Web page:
Live And Let Die's 'Bond Girl' Role Was Originally Written For Diana Ross

Despite recent strides towards diversity in the James Bond universe, Black female rep in the franchise hasn't always been favorable. Of course, it has a bit to do with the political climate that the franchise was born into. Sean Connery's first outing as Bond came in the midst of the Civil Rights movement in the U.S., but Roger Moore's run — which began with "Live and Let Die" — coincided with the Blaxploitation era. That gave producers the leeway to introduce more Black characters to the world of Bond, including villain Dr. Kananga (Yaphet Kotto) and Bond girl Rosie Carver (Gloria Hendry).

While both characters more or less made Bond history, neither feels like a real win in hindsight. "Live and Let Die" pits nearly every Black character against Bond (which is never a good look) and misinterprets key aspects of Black culture in the process. None of this is more prevalent than in Bond's two love interests: Hendry's Rosie Carver, and Jane Seymour's Solitaire.

Solitaire is a psychic tarot reader who possesses the powers of obeah, a spiritual practice with inextricable ties to the African diaspora. As most obeah practitioners are descendants of enslaved African and Caribbean peoples, it's odd that the British Seymour was cast in that particular role — especially knowing that the character was originally written for the film as a Black woman. "Live and Let Die" screenwriter Tom Mankiewicz even imagined singer-turned-actress Diana Ross in the role, but a series of conflicts forced that casting to change before shooting began.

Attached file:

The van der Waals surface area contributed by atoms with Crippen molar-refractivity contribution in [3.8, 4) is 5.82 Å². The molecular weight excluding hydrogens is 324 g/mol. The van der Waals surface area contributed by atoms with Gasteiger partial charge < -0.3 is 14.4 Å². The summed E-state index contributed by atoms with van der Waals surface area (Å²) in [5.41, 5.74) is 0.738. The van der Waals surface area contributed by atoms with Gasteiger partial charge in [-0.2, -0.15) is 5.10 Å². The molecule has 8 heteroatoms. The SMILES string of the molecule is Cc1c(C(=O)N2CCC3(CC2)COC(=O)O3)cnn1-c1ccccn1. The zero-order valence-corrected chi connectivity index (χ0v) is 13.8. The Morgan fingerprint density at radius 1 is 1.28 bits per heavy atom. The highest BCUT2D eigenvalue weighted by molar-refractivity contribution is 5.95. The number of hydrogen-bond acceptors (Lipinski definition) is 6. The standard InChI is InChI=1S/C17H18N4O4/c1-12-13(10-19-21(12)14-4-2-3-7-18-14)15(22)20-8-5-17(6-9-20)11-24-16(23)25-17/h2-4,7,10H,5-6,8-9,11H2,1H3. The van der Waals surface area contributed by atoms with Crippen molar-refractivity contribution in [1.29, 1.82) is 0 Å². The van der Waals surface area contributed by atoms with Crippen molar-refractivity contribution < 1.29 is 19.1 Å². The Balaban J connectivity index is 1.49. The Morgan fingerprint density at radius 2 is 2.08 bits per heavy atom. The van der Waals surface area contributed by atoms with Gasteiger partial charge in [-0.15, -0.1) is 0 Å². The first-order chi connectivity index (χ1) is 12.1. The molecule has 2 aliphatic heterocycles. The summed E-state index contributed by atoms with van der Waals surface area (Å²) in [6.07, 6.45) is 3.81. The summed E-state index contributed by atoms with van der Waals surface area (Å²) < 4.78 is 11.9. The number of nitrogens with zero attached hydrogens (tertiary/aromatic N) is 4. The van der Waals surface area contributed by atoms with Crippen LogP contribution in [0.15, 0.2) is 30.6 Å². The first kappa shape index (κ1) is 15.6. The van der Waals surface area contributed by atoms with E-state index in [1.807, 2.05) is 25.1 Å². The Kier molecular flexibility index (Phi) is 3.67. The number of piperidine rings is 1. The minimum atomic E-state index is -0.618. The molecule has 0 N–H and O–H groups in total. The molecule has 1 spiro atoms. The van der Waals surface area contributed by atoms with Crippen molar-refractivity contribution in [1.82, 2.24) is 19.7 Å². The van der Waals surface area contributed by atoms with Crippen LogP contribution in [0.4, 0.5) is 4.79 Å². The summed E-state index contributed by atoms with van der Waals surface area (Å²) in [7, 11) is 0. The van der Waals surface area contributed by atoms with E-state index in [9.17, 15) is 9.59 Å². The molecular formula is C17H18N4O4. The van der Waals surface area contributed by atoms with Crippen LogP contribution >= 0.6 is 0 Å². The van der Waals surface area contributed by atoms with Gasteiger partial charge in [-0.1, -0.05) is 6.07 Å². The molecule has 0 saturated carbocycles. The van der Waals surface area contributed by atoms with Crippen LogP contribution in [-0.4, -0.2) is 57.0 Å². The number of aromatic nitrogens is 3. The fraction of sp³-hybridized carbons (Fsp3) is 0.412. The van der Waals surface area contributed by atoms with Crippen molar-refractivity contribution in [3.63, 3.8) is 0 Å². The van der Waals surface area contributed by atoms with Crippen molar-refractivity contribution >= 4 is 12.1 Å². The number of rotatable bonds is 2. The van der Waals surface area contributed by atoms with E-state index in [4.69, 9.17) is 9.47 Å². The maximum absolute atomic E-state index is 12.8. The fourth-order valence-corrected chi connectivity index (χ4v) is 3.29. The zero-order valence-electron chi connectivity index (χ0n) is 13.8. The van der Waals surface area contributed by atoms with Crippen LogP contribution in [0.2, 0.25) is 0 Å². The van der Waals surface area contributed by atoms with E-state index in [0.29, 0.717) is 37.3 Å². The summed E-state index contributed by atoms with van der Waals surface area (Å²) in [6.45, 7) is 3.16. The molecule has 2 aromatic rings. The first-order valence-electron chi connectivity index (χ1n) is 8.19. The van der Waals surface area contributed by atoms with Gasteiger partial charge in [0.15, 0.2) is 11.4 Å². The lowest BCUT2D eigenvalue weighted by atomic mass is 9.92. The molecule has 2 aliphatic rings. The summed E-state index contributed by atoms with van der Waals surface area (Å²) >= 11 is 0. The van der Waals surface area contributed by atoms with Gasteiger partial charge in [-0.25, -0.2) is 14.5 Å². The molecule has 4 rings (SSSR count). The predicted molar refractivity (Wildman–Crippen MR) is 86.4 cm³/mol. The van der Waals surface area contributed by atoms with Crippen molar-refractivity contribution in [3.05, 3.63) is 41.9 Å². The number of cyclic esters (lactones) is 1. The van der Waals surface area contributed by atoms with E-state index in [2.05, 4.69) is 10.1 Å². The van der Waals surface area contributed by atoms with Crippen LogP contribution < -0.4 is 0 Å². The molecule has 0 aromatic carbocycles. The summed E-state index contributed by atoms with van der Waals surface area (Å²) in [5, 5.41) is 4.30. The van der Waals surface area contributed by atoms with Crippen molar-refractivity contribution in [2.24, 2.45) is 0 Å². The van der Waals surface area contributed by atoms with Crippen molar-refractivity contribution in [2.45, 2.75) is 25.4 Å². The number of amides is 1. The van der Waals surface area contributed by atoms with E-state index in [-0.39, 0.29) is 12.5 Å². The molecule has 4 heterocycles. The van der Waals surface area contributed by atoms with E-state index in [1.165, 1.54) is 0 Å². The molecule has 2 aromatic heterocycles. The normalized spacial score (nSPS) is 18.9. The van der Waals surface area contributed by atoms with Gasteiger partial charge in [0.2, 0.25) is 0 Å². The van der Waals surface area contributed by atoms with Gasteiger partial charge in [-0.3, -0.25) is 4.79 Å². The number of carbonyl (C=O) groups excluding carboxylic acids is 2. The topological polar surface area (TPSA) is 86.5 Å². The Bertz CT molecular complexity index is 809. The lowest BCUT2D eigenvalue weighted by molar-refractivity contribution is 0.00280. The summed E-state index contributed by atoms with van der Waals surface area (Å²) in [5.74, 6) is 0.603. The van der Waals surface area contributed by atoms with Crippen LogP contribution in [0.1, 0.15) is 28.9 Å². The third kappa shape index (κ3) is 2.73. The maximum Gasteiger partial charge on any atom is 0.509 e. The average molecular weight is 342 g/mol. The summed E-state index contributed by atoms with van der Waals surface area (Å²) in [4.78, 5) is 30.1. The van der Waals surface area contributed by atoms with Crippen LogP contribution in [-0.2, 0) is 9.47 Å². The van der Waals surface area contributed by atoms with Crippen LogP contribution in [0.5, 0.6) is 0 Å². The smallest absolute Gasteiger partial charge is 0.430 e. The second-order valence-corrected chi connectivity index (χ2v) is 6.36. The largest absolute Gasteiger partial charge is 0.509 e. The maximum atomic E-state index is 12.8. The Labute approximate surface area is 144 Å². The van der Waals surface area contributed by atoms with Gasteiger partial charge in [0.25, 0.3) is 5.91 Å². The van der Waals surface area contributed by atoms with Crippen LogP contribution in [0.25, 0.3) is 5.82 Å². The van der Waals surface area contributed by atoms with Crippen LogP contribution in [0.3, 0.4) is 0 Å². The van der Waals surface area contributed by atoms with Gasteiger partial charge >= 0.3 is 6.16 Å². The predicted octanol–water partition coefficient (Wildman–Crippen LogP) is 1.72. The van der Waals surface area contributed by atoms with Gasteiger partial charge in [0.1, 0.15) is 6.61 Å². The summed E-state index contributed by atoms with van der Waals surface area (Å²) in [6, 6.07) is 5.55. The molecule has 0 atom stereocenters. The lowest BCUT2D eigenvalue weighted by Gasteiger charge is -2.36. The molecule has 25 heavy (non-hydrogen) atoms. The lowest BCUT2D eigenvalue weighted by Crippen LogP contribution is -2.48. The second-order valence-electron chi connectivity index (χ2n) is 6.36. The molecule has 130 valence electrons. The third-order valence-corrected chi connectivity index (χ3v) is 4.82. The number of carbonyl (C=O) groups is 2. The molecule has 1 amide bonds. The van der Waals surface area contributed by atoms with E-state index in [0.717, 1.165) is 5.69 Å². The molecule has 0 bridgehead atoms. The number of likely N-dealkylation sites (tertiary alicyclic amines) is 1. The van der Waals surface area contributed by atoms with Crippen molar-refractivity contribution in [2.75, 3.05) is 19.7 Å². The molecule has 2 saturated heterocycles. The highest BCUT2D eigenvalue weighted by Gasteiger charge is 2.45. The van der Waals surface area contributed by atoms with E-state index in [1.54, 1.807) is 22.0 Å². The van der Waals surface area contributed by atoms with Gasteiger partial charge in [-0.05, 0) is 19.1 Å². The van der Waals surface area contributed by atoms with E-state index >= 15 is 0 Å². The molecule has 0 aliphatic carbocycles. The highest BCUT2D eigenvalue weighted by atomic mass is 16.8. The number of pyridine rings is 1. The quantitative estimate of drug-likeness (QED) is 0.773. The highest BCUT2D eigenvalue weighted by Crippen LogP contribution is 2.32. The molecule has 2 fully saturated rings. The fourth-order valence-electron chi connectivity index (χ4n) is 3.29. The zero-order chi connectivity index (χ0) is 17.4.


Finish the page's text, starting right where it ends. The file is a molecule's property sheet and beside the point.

The trouble with Solitaire

While Solitaire was originally white in Ian Fleming's novel, Mankiewicz took inspiration from the Blaxploitation movement and wrote her as a Black woman. A smart idea in theory to be sure, but a major red flag for producer David Picker. Mankiewicz later told Superman Cinema that Picker asked him to rewrite Solitaire for a number of reasons.

"First of all, there's two or three countries where I can't open this in if she sleeps with a Black girl," Picker told Mankiewicz. "One being Japan; they don't like race mixing at all on the screen." South Africa was also a concern: While Bond films had always been popular there, the country's stance on racial segregation would have taken a release off the table entirely.

Solitaire as a character was also a bit controversial, as her powers of clairvoyance are tied to her virtue — and when she ultimately loses her virginity to Bond, she loses those powers forever. As Mankiewicz recalled in his memoirs, "My Life as Mankiewicz: An Insider's Journey Through Hollywood," Picker worried about the reception in the US, too. "'When you have James Bond deflowering a Black virgin played by Diana Ross, I'm not so sure you guys want to go to the Detroit opening of this movie either,'" Picker said.

The final word

Even without the interracial controversy, casting a megastar like Diana Ross would have been a major gamble. As "Live and Let Die" was Roger Moore's first Bond film — and Moore was the first Bond to succeed Sean Connery — Picker worried that casting Ross would draw attention away from the new Bond. As unfortunate as the circumstances were, he made a pretty compelling case. Mankiewicz ultimately rewrote Solitaire as white, and Bond's second love interest (who was originally white in the initial script) became a Black woman.

It'd take another 20 years for a Black actress to officially star as a romantic lead in a Bond film. With Halle Berry's turn as Jinx in "Die Another Day," the Bond franchise finally remedied its disappointing streak in terms of representation. It's been great to see that representation only becoming more varied in the years that follow. And while it would have been amazing to see Diana Ross in a Bond film — or at the very least, performing a Bond theme — maybe it just wasn't in the cards.